LadyGhosts of TV Past

Ladyghosts: My So-Called Life, Episode 2

The second episode of My So-Called Life didn’t feel like the second episode of a new series. Maybe because the first episode did such a good job at setting up Angela Chase’s world, by episode two the viewer already feels pretty settled in, and invested in the characters.

The second episode picks up shortly after the upbeat ending of the first episode. Of course, contentment is boring to watch, so soon after the opening credits roll, we see more of the conflict between Angela’s parents, who have hit a rut in their marriage, and we see a side Angela we don’t really like when it becomes clear that she’s taking advantage of her brainy lab partner, Brian.

What’s interesting about Angela is that she’s a pretty good “everyteen” that viewers can relate to. But unlike supposed modern-day everyteens (paging Bella Swan), Angela is an interesting, dynamic character. Despite her fairly shy exterior, she is not a weak character. In the premiere, we saw Angela, for the first time in her young life, making the decision to be “bad.” But instead of being punished, she is rewarded for these decisions. This is unusual, especially for a female character.

Choosing to go to a bar with Rayanne, to lie to her parents, and to do something that she knows could be dangerous, leads Angela to bond with her new friends, impress her crush when he sees her get put into a cop car, and then charm the police officer to the point that he doesn’t turn her in to her parents.

Not to mention, Angela is not nearly as timid as she appears. Last week, her first conversation with Jordan Catalano, the awkward, stilted moments of which made him aware of her in the first place, was due to the fact that she approached him. That’s the entire reason he was able to recognize her when she got into the cop car.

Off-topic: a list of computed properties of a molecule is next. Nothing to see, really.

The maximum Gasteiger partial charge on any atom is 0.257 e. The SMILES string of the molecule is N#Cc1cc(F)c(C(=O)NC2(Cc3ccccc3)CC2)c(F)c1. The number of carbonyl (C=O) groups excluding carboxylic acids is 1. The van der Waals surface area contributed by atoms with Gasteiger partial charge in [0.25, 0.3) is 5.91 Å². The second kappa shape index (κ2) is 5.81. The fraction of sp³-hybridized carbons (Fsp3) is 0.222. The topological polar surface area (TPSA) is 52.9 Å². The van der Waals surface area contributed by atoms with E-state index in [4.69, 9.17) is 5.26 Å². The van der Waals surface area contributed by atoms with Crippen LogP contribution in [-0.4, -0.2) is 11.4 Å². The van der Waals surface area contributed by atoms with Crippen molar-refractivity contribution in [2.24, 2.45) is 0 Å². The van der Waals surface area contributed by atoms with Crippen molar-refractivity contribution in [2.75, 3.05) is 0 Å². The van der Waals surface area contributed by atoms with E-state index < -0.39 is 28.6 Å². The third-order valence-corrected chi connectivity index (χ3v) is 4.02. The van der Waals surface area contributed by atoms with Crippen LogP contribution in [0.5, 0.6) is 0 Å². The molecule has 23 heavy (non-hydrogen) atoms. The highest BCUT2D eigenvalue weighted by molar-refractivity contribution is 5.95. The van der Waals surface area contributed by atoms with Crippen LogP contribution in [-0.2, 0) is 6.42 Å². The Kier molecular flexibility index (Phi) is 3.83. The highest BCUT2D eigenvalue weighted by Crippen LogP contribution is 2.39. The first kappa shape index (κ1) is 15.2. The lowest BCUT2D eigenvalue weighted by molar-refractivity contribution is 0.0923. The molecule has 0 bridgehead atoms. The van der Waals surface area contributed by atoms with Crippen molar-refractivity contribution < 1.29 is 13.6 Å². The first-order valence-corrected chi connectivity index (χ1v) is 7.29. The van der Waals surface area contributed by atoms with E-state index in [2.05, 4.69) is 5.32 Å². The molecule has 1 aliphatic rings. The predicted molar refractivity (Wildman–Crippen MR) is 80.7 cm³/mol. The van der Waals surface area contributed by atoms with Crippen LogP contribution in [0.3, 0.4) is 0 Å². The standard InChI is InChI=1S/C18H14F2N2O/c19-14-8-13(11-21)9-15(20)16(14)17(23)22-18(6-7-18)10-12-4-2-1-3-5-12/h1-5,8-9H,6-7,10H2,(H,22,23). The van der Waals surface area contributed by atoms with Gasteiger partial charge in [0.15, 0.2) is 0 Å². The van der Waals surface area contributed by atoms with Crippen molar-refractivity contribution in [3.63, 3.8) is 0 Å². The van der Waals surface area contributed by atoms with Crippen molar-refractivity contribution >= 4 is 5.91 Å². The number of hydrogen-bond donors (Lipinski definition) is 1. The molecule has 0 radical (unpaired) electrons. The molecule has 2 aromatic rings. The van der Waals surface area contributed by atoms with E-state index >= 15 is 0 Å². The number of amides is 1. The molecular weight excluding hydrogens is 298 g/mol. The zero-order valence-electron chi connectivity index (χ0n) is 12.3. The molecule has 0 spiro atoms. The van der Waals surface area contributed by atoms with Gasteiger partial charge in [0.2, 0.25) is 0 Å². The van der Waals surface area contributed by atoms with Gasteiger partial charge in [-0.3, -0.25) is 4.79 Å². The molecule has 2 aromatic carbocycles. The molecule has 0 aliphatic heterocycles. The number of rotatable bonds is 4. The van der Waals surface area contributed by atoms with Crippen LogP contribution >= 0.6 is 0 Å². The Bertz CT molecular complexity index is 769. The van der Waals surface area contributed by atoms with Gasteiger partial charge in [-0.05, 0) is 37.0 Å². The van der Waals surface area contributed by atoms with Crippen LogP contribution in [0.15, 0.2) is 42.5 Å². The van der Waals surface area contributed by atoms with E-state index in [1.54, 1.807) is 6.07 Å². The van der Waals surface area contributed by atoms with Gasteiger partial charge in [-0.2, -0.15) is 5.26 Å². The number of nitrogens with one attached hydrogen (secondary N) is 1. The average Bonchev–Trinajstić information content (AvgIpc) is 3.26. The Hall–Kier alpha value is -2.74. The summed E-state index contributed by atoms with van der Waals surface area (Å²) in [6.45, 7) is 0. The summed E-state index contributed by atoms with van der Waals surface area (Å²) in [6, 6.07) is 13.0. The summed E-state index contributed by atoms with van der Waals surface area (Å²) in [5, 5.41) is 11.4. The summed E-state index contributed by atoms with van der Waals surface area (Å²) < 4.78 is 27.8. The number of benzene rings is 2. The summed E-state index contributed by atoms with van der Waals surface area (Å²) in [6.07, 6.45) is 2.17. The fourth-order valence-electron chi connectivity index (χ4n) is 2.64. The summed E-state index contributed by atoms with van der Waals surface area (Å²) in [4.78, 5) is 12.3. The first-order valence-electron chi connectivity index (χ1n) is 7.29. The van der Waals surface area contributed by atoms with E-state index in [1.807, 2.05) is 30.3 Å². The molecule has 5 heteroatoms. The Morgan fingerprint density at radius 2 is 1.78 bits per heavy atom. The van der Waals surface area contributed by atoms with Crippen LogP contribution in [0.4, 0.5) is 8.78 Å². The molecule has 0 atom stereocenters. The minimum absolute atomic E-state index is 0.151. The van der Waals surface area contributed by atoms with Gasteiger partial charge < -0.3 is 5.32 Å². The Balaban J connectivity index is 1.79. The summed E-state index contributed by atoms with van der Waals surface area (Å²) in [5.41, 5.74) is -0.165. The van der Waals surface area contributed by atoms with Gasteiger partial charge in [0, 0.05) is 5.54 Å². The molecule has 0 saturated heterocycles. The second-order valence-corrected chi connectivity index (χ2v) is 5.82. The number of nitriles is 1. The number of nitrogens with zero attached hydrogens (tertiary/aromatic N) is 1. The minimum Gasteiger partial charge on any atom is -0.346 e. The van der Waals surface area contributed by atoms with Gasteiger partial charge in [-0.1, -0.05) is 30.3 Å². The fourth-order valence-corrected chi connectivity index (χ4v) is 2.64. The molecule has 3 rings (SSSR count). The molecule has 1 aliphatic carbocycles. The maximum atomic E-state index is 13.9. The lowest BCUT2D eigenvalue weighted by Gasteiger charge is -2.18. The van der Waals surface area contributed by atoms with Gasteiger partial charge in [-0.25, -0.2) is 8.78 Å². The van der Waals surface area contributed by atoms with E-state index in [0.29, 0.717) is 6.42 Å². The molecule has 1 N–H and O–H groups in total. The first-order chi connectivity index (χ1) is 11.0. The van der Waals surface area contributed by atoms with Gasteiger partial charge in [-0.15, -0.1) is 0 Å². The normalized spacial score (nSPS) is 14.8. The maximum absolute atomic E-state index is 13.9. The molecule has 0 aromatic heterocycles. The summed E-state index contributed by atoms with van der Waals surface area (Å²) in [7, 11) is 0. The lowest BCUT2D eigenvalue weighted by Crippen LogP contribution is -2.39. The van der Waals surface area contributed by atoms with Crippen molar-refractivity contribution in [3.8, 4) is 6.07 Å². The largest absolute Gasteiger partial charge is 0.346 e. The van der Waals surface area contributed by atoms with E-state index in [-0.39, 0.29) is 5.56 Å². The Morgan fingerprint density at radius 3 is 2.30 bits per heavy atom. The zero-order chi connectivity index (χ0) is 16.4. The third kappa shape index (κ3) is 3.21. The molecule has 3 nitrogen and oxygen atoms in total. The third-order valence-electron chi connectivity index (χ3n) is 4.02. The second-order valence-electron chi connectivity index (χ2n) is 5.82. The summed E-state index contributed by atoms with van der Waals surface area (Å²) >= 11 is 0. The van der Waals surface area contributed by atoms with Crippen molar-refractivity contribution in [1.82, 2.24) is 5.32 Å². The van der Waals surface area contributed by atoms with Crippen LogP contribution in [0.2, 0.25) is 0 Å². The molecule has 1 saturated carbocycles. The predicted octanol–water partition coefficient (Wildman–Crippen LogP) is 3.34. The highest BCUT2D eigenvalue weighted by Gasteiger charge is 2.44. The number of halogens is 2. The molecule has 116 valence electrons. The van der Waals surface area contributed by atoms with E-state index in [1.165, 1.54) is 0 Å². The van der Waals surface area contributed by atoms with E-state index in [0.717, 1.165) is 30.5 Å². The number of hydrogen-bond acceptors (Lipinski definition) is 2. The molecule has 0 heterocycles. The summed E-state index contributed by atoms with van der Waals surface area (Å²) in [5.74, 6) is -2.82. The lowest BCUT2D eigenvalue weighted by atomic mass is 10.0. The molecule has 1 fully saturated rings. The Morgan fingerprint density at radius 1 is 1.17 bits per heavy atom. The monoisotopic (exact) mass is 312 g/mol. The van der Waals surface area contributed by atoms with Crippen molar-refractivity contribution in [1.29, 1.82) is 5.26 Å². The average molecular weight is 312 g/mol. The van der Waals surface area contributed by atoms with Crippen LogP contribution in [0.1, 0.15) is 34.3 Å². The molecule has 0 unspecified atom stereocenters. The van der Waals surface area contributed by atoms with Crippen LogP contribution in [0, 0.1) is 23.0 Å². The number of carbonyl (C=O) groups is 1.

This week, Rayanne orchestrates an interaction between Angela and Jordan Catalano by asking Jordan if he can get Angela a fake ID. When she heads over to Brian’s house to work on their science project, Rayanne brings Jordan over, and he waits in his car for Angela to come outside. Angela dawdles in the house before coming out, peeking at Jordan through the curtains and telling Rayanne that maybe the fantasy of someone you have a crush on is worth protecting. It’s almost as if she’s anticipating the unpleasant experience to come after she gets in his car.

Basically, when Jordan feels a spark or sexual tension with a girl, his M.O is to sloppily make out with her. When he tries this with Angela, she pushes him off and chastises him for not “working up to that.” I was once again proud of our girl for being assertive with Jordan, and it’s clear that she made an impression on him. He, like most good-looking guys in high school, probably hadn’t been turned down before. His initial negative reaction is betrayed by the fact that he drives by again, pretending to be looking for Tino.

The episode ends with another strong moment between Angela and her dad. After an episode-long discussion on their inability to connect, and Graham’s horrible comment that Patty’s new haircut “shows her ears more,” Angela’s parents seem to tentatively make up. Add in some leftover spaghetti bonding time with Angela, and it seems like this episode has another happy ending. But when Angela heads back downstairs, she overhears her dad (who doesn’t yet have the option of a cell phone, poor guy) break it off with his mistress. For the second time in one night, she’s learned that the men in her life she’s put on a pedestal may not be perfect after all.

I’ve been reminded that TV shows didn’t always preview the highlights from next week’s episode as the credits roll. So we’ll just have to wait until next week to see what happens next. My guess is Jordan Catalano will lean against some things and close his eyes.

2 replies on “Ladyghosts: My So-Called Life, Episode 2”

I just started watching this show again recently on Hulu. I always had fond memories of it, and now I remember why. It’s so rare to find stories about teenagers and high school life that gives the characters such depth, instead of compartmentalizing them into convenient stereotypes like “jock,” “cheerleader,” and “nerd.”

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